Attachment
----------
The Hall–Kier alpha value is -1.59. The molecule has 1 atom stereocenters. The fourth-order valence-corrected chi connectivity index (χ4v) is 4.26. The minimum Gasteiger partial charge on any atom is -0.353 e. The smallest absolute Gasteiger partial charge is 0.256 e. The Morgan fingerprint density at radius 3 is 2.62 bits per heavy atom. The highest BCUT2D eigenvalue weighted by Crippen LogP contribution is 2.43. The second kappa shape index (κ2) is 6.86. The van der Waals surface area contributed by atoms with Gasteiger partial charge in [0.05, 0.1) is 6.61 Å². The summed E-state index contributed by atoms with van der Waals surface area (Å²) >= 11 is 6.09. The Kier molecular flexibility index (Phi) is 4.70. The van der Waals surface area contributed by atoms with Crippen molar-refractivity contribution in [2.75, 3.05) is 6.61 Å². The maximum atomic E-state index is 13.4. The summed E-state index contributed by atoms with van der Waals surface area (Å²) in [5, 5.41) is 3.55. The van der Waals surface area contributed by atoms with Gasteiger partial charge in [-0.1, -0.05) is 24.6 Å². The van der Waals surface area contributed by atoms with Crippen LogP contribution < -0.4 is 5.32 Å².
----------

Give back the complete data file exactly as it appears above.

The Hall–Kier alpha value is -1.59. The molecule has 1 atom stereocenters. The fourth-order valence-corrected chi connectivity index (χ4v) is 4.26. The minimum Gasteiger partial charge on any atom is -0.353 e. The smallest absolute Gasteiger partial charge is 0.256 e. The Morgan fingerprint density at radius 3 is 2.62 bits per heavy atom. The highest BCUT2D eigenvalue weighted by Crippen LogP contribution is 2.43. The second kappa shape index (κ2) is 6.86. The van der Waals surface area contributed by atoms with Gasteiger partial charge in [0.05, 0.1) is 6.61 Å². The summed E-state index contributed by atoms with van der Waals surface area (Å²) >= 11 is 6.09. The Kier molecular flexibility index (Phi) is 4.70. The van der Waals surface area contributed by atoms with Crippen molar-refractivity contribution in [2.75, 3.05) is 6.61 Å². The maximum atomic E-state index is 13.4. The summed E-state index contributed by atoms with van der Waals surface area (Å²) in [5, 5.41) is 3.55. The van der Waals surface area contributed by atoms with Gasteiger partial charge in [-0.1, -0.05) is 24.6 Å². The van der Waals surface area contributed by atoms with Crippen LogP contribution < -0.4 is 5.32 Å².